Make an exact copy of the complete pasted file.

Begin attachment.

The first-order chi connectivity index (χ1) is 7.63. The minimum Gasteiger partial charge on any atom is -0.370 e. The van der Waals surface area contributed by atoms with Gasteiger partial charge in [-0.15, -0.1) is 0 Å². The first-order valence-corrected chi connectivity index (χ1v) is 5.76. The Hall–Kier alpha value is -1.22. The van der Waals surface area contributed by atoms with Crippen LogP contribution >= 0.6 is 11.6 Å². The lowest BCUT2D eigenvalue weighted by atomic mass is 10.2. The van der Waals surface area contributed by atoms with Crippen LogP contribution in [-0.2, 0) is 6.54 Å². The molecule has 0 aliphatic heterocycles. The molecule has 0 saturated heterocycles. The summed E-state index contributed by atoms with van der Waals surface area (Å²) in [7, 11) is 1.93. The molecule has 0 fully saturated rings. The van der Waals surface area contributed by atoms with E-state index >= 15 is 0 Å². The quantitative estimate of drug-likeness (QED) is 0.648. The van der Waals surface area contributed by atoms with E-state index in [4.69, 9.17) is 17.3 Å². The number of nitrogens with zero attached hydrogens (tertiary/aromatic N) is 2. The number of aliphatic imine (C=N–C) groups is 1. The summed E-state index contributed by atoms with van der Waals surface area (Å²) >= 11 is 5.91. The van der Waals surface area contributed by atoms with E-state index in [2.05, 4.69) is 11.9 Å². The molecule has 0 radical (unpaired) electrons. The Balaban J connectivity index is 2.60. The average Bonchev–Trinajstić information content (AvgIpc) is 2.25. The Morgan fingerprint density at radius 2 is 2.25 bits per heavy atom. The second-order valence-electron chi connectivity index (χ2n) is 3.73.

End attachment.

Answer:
The first-order chi connectivity index (χ1) is 7.63. The minimum Gasteiger partial charge on any atom is -0.370 e. The van der Waals surface area contributed by atoms with Gasteiger partial charge in [-0.15, -0.1) is 0 Å². The first-order valence-corrected chi connectivity index (χ1v) is 5.76. The Hall–Kier alpha value is -1.22. The van der Waals surface area contributed by atoms with Crippen LogP contribution >= 0.6 is 11.6 Å². The lowest BCUT2D eigenvalue weighted by atomic mass is 10.2. The van der Waals surface area contributed by atoms with Crippen LogP contribution in [-0.2, 0) is 6.54 Å². The molecule has 0 aliphatic heterocycles. The molecule has 0 saturated heterocycles. The summed E-state index contributed by atoms with van der Waals surface area (Å²) in [7, 11) is 1.93. The molecule has 0 fully saturated rings. The van der Waals surface area contributed by atoms with E-state index >= 15 is 0 Å². The quantitative estimate of drug-likeness (QED) is 0.648. The van der Waals surface area contributed by atoms with E-state index in [4.69, 9.17) is 17.3 Å². The number of nitrogens with zero attached hydrogens (tertiary/aromatic N) is 2. The number of aliphatic imine (C=N–C) groups is 1. The summed E-state index contributed by atoms with van der Waals surface area (Å²) >= 11 is 5.91. The van der Waals surface area contributed by atoms with E-state index in [2.05, 4.69) is 11.9 Å². The molecule has 0 radical (unpaired) electrons. The Balaban J connectivity index is 2.60. The average Bonchev–Trinajstić information content (AvgIpc) is 2.25. The Morgan fingerprint density at radius 2 is 2.25 bits per heavy atom. The second-order valence-electron chi connectivity index (χ2n) is 3.73.